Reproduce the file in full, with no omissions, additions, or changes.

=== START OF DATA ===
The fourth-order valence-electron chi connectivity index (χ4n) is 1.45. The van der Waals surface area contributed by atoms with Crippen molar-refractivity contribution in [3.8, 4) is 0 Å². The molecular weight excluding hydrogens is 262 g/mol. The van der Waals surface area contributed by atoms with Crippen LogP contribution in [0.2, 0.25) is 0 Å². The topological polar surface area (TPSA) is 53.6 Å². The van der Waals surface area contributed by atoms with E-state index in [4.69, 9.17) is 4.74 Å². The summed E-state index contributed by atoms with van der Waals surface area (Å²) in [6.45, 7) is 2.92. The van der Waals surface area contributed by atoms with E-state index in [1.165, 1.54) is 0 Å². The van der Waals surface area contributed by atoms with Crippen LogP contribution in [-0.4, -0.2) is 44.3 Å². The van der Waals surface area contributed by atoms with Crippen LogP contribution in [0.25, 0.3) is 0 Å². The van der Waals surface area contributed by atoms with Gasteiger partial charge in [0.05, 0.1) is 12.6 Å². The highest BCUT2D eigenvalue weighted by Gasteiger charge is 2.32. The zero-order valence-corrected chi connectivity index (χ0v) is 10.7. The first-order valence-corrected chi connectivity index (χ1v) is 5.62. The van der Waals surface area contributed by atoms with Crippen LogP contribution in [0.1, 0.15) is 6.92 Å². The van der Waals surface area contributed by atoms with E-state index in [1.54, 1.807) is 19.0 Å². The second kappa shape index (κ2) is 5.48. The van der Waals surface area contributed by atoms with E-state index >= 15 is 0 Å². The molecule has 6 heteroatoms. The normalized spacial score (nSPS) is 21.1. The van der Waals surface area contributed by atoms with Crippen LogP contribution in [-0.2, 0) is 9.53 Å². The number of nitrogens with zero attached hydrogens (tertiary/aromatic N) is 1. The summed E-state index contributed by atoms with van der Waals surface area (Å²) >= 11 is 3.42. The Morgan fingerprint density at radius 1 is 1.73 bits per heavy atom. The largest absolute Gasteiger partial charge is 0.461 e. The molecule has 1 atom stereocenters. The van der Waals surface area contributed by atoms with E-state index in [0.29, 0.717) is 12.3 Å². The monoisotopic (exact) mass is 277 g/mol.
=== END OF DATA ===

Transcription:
The fourth-order valence-electron chi connectivity index (χ4n) is 1.45. The van der Waals surface area contributed by atoms with Crippen molar-refractivity contribution in [3.8, 4) is 0 Å². The molecular weight excluding hydrogens is 262 g/mol. The van der Waals surface area contributed by atoms with Crippen LogP contribution in [0.2, 0.25) is 0 Å². The topological polar surface area (TPSA) is 53.6 Å². The van der Waals surface area contributed by atoms with E-state index in [4.69, 9.17) is 4.74 Å². The summed E-state index contributed by atoms with van der Waals surface area (Å²) in [6.45, 7) is 2.92. The van der Waals surface area contributed by atoms with E-state index in [1.165, 1.54) is 0 Å². The van der Waals surface area contributed by atoms with Crippen LogP contribution in [-0.4, -0.2) is 44.3 Å². The van der Waals surface area contributed by atoms with Crippen LogP contribution in [0.25, 0.3) is 0 Å². The van der Waals surface area contributed by atoms with Gasteiger partial charge in [0.05, 0.1) is 12.6 Å². The highest BCUT2D eigenvalue weighted by Gasteiger charge is 2.32. The zero-order valence-corrected chi connectivity index (χ0v) is 10.7. The first-order valence-corrected chi connectivity index (χ1v) is 5.62. The van der Waals surface area contributed by atoms with Crippen LogP contribution in [0.1, 0.15) is 6.92 Å². The van der Waals surface area contributed by atoms with E-state index in [1.54, 1.807) is 19.0 Å². The second kappa shape index (κ2) is 5.48. The van der Waals surface area contributed by atoms with E-state index >= 15 is 0 Å². The molecule has 6 heteroatoms. The normalized spacial score (nSPS) is 21.1. The van der Waals surface area contributed by atoms with Crippen LogP contribution in [-0.2, 0) is 9.53 Å². The number of nitrogens with zero attached hydrogens (tertiary/aromatic N) is 1. The summed E-state index contributed by atoms with van der Waals surface area (Å²) >= 11 is 3.42. The Morgan fingerprint density at radius 1 is 1.73 bits per heavy atom. The largest absolute Gasteiger partial charge is 0.461 e. The molecule has 1 atom stereocenters. The van der Waals surface area contributed by atoms with E-state index in [0.29, 0.717) is 12.3 Å². The monoisotopic (exact) mass is 277 g/mol.